There's a reason for doing it. That reason is obvious as a brick to the face when you think it through: it gives you a reliable fallback for when your fictive postulates don't cover a situation. That's why this is "exception-based"; you use the real world to determine results when fictional elements cannot or do not handle it.
Let's consider an example, taken from one of my own gaming campaign settings:
- This is a D&D setting, using the classic Basic D&D (Mentzer) ruleset. That right there imposes some unstated postulates.
- Non-humans exist, but are not available as playable characters.
- Gunpowder works, but the technology is not well-developed yet. Firearms are smoothbore flicklock muskets and cannon using black powder.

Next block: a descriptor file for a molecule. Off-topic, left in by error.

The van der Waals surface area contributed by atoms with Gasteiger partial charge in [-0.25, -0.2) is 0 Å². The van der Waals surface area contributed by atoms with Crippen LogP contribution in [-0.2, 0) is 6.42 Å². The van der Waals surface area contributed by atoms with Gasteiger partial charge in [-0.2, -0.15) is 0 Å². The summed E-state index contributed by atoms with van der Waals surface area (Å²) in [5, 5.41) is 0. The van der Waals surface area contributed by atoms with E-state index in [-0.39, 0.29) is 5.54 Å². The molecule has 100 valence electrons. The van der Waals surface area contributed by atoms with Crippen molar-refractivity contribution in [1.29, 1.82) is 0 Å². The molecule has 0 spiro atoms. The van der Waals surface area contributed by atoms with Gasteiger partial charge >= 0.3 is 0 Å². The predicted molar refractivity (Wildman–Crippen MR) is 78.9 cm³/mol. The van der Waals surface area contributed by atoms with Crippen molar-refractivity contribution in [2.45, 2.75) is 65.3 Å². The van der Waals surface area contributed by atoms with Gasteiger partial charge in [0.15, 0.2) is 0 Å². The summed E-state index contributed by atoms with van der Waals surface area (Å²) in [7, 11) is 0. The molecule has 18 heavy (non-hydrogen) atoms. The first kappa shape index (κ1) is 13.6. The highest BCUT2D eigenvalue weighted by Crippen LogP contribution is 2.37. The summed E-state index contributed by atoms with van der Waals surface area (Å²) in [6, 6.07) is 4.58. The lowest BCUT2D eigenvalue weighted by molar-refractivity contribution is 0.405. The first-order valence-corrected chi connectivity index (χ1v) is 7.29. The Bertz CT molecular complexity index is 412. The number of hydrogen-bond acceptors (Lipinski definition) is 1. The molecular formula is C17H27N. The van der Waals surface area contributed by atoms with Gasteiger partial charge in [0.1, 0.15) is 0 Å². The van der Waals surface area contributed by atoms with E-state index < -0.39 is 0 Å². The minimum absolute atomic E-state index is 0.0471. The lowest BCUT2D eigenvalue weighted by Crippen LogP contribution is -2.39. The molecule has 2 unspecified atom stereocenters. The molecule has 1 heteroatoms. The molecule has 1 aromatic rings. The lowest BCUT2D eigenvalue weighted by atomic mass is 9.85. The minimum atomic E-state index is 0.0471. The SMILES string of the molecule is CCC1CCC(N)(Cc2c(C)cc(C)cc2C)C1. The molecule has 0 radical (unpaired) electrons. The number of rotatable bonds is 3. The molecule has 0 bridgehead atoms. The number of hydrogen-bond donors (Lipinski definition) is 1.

- Magic exists, but those who use it don't truly comprehend what this power is or how it truly works. (This knowledge is, effectively, a form of treasure.)
- Player-characters come from a not-Europe that just concluded a not-30 Years War, and your character was on the losing side. This is your way out, as a colonist to a land heretofore unknown.
Look, it's this simple. When I don't know what to do, I look at the real historical parallel and apply that as best I can to the matter. That's why I stick with exception-based world-building design. It's the same for my fiction, no matter how fantastic it may be. It's classic--Homer, Tolkien, Howard, and more went this way over the ages--and it works. That's why it's a Best Practice.